Behind Closed Doors are the first organisation to have achieved Level Two of the Social Value Certificate

Behind Closed Doors are the first organisation to have achieved Level Two of the Social Value Certificate

Posted 28th November 2018

We are proud to announce that Behind Closed Doors are the first organisation to have achieved Level Two of the Social Value Certificate. Level Two: Implement is achieved with the implementation of systems and processes, evidenced through appropriate data collection. Behind Closed Doors have not only achieved Level Two of the Social Value Certificate but were instrumental in the creation of the Social Value Certificate also. To find out how you can begin your journey to achieving the various Social Value Certificate levels, please head here. We will be commending Behind Closed Doors and others at our first Social Value Certificate Celebration in Leeds this December. More information can be found here.

Behind Closed Doors (BCD) support women & men affected by Domestic Violence & Abuse (DV&A) to enable them to live safely, free from fear & harm, make informed choices & manage their own lives. BCD deliver the outreach element of the Leeds Domestic Violence Service (LDVS) under contract & a non-contracted Prevention & Recovery Service (PARS) for people unable to/who do not wish to access help from statutory services. Both provide individually tailored, 1-1 support in safe community spaces.

BCD staff and volunteers support people to:
• Identify their experiences & problems;
• Develop & implement their own plans to address or manage these;
• Develop their autonomy & life skills
• Parent their children better
• Build new support networks of family & friends.

BCD systematically monitor all of their work to learn how to improve the support offered, using data & stakeholder feedback to identify gaps in services & develop & pilot new projects. Their learning also feeds into the design of the training we deliver to professionals in all sectors who identify and support people affected by DV&A.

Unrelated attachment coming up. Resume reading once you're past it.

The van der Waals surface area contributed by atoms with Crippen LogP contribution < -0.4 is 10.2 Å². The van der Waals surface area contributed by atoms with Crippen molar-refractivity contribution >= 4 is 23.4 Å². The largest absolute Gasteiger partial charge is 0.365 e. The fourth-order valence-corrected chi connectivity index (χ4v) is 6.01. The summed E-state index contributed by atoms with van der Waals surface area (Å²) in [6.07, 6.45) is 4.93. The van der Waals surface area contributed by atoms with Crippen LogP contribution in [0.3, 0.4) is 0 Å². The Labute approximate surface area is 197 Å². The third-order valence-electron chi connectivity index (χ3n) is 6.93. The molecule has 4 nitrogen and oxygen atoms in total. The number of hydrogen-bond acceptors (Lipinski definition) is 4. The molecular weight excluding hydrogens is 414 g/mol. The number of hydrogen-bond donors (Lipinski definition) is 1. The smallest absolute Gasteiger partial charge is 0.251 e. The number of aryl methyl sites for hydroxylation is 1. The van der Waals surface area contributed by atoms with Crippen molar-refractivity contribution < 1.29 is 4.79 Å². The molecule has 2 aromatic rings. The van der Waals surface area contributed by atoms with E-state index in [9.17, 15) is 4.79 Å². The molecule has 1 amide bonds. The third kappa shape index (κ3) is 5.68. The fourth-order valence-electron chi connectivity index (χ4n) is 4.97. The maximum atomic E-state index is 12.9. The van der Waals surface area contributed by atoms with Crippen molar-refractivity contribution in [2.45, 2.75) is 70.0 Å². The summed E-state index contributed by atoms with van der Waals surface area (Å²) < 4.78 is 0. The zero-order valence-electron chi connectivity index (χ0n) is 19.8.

We decided to undertake the Social Value Certificate because we had seen how valuable the impact data collection and theory of change process in our SROI study had been, in terms of enabling us to change and develop Behind Closed Doors and increase our Social Value. We’d learnt how to systematically collect data and feedback from stakeholders in a structured, focused way and how to analyse and ask relevant questions.

Most of our staff had been involved in consulting stakeholders and/or constructing Theories of Change and refining Outcomes from the evidence and had recognised and discussed the findings and come up with their own recommendations to improve. This experience was that the process had confirmed the value of the work they did and they were interested in how we could collect and use this information on a regular basis. We thought that the Social Value Certificate pathway would help us to do this.

How have you implemented the practises and processes to help you to achieve Level Two of the Social Value Certificate?

Most of our staff/volunteers already knew some Social Value basics, because they had been involved in the SROI work and had seen and validated the findings from it. This made it easier for us to implement processes and practices throughout BCD as they had already seen the whole data collection/analysis/feedback loop and knew about the changes we had made as a result.